Sports News

All 2023-24 State Finals to stream exclusively on IHSAA Champions Network

Livestreaming has become a fact of life in the television world over the past few years. More often, programming is being moved from linear (or conventional) television to streaming platforms.

Starting this school year, livestreaming on the IHSAA Champions Network presented by Indiana Farm Bureau Insurance via will be the only way to view IHSAA State Finals broadcasts – including football and boys and girls basketball.

For the past decade, Bally Sports Indiana (formerly Fox Sports Indiana) has been the television home for the state finals. However, Diamond Sports Group – which owns 19 regional sports networks, including Bally Sports Indiana – filed for bankruptcy this past March.

In June, according to IHSAA Assistant Commissioner Chris Kaufman, Bally Sports Indiana informed the organization that the partnership would end.

“They called and said they weren’t allowed to renew the contract with us,” Kaufman said. “It was an amicable parting and, all in all, Bally was a great partner. We enjoyed working with them and we will stay in touch.”

This means, at least for now, will be the exclusive platform for the state finals and will be behind a paywall.

“The state finals have been on for many years now,” said Heath Shanahan, IHSAA’s Director of Broadcasting/Executive Producer. “It’s been a destination website that people hit, not just for the state finals, but the entire tournament and regular season.

“We decided this is a great release point, except for golf, tennis and Unified sports. Those broadcasts will remain free to view.”

To see state finals events, viewers will need to download the free IHSAAtv app to their devices (e.g., a computer, phone or OTT/television appliance device) or visit The prices to view state finals contests will be the same as buying a ticket at the venue: generally $15 per game or $20 for an all-access pass. The IHSAAtv OTT app is available for Roku, Firestick, Apple TV, and Android TV devices allowing fans to watch in high definition on their televisions.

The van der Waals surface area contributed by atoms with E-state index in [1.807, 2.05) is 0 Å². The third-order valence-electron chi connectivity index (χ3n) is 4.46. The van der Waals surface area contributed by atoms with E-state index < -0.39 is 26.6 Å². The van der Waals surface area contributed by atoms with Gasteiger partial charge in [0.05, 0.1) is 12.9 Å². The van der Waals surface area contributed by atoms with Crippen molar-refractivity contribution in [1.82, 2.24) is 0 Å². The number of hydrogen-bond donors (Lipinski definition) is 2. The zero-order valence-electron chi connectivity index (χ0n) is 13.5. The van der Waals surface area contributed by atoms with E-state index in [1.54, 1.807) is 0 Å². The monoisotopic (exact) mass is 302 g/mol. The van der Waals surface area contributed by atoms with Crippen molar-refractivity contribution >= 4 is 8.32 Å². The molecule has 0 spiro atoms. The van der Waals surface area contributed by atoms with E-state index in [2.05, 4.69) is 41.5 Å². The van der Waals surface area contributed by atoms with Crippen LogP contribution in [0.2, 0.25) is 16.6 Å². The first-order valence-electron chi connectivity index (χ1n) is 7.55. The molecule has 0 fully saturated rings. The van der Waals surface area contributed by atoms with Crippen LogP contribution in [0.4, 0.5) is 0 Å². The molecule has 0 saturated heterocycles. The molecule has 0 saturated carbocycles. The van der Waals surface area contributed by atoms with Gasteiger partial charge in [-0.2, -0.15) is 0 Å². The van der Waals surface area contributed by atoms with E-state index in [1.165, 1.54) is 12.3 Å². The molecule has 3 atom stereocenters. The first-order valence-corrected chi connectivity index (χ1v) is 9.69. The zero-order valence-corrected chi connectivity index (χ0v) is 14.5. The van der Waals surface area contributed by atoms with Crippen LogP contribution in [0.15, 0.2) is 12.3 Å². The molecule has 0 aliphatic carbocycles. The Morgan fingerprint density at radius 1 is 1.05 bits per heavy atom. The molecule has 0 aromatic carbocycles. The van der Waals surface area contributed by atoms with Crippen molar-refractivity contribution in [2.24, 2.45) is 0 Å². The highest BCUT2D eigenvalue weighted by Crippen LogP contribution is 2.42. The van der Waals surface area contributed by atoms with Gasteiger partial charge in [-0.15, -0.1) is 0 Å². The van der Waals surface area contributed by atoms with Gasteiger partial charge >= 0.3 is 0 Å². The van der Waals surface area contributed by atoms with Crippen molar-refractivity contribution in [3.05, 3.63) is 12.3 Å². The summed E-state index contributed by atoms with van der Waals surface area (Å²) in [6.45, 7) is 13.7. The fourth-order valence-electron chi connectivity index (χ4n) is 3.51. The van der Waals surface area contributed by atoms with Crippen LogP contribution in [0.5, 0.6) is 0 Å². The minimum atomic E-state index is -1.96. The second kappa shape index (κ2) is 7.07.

“We are working to make this as easy as possible for fans,” Shanahan said. “Fans can navigate to on site, click the link and follow the steps. It’s no different than getting on a phone and going to any app or website.”

Kaufman and Shanahan said IHSAA realizes there will be pushback due to a natural resistance to streaming content previously available on certain television packages.

“It can be difficult for some who aren’t technologically savvy, but that’s an issue we can’t solve alone,” Kaufman said. “The overall climate of change in television has helped as people are seeing they will get their TV (content) differently. But whether you watched on (cable) television or on a stream (streaming platform), you are paying for it.”

“With Bally,” Shanahan added, “it was rolled into your cable bill.”

Kaufman also said the quality of the production won’t change.

Since 2010, has delivered streaming content. Shanahan said the site currently has 150 schools from across the state who contribute to games on the network, along with 30-plus independent broadcasters.

“On a recent Friday night, we had 95 football games being streamed,” Shanahan said.

While the state finals and the semistate contests are pay-per-view, the sectional and regional rounds of each state tournament – will remain free to view.

Also, the IHSAA Champions Radio Network, supported by Indiana Farm Bureau Insurance, will not be impacted. In fact, that network added seven more stations this year, bringing the total to 79.

“Television is rapidly changing,” Shanahan said, “and linear TV isn’t close to what it was even five years ago. The pandemic put an importance on livestreaming. This is the future and we’ve been preparing ourselves for it for several years.”

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